Addison to Present New Exhibits Influenced by the Past
January 22, 2007
—The Addison Gallery of American Art will begin its winter season with a pair of exhibits inspired by history. On display January 26 through April 15, Kara Walker’s Harper’s Pictorial History of the Civil War (Annotated) challenges the portrayals of African Americans during the antebellum period and provides insights into their involvement in the war. Opening one day later and running through March 18, Models as Muse features contemporary artwork based on the Addison’s ship model collection, which documents four centuries of American history.
Kara Walker is best known for exploring the raw intersection of race, gender, and sexuality through her iconic, silhouetted figures. In Harper’s Pictorial History of the Civil War (Annotated), which includes 15 large-scale lithographic silkscreen prints, the artist—for the first time—unites her signature black cutouts with the historical documentation that influenced the development of her aesthetics. Walker appropriated and enlarged select illustrations from a two-volume publication; published in 1866 and 1868, it too was titled Harper’s Pictorial History of the Civil War (Annotated). Walker then overlaid the illustrations with large black stencils. She transforms the 19th century narratives of battle, death, and retreat and recasts—and at times even reclaims—the positions of African Americans in U.S. history while crafting a thought-provoking dialogue between past and present.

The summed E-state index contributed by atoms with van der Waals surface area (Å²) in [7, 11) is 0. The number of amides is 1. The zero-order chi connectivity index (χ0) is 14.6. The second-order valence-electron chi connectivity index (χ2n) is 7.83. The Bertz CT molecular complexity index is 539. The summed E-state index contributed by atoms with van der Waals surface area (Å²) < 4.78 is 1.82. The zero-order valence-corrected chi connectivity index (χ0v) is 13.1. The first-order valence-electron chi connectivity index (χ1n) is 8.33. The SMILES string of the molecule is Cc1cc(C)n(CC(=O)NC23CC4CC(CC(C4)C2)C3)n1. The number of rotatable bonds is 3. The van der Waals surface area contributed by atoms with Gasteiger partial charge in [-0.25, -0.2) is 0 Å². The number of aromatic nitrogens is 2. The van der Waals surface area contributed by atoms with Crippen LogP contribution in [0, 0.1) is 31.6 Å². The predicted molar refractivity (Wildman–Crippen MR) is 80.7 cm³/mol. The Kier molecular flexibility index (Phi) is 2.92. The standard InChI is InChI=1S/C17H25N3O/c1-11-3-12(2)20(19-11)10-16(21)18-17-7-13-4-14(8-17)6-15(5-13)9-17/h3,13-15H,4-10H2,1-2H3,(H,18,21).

In Models as Muse, the Addison’s ship model collection serves as both the exhibit’s central focus and as the inspiration for unique projects in a variety of media—from video to sculptural installations to wall drawings. The ship model collection was commissioned as part of the museum’s original 1930 collection and represents a broader understanding of art as the expression of skill as well as talent, and of beauty in the fashioning of functional objects. These models inspired artist Roderick Buchanan to think about maritime history in his native Scotland, resulting in Shrinking the Clyde, a video installation that captures the scaling down inherent to the model-making process and the now shrunken shipbuilding industry. In Dredge, sculptor David Opdyke chose to focus on the idea of the international shipping trade and consumer/commercial glut, while Jennifer and Kevin McCoy’s multimedia installation, titled Below Deck, creates an imaginary, fantastical view of what might occur below a ship’s surface. Comprised of bright blue adhesive tape, Christine Hiebert’s site-specific wall drawing evokes the architecture of ships, as well as their movement through space.
“This exhibition does what the Addison has always done best—linking the great art of the past with the art of the present,” explains Addison Director Brian Allen.
The Addison Gallery of American Art, located on the campus of Phillips Academy, is open Tuesday through Saturday from 10 a.m. to 5 p.m., and Sunday 1–5 p.m. Admission to all exhibitions and events is free.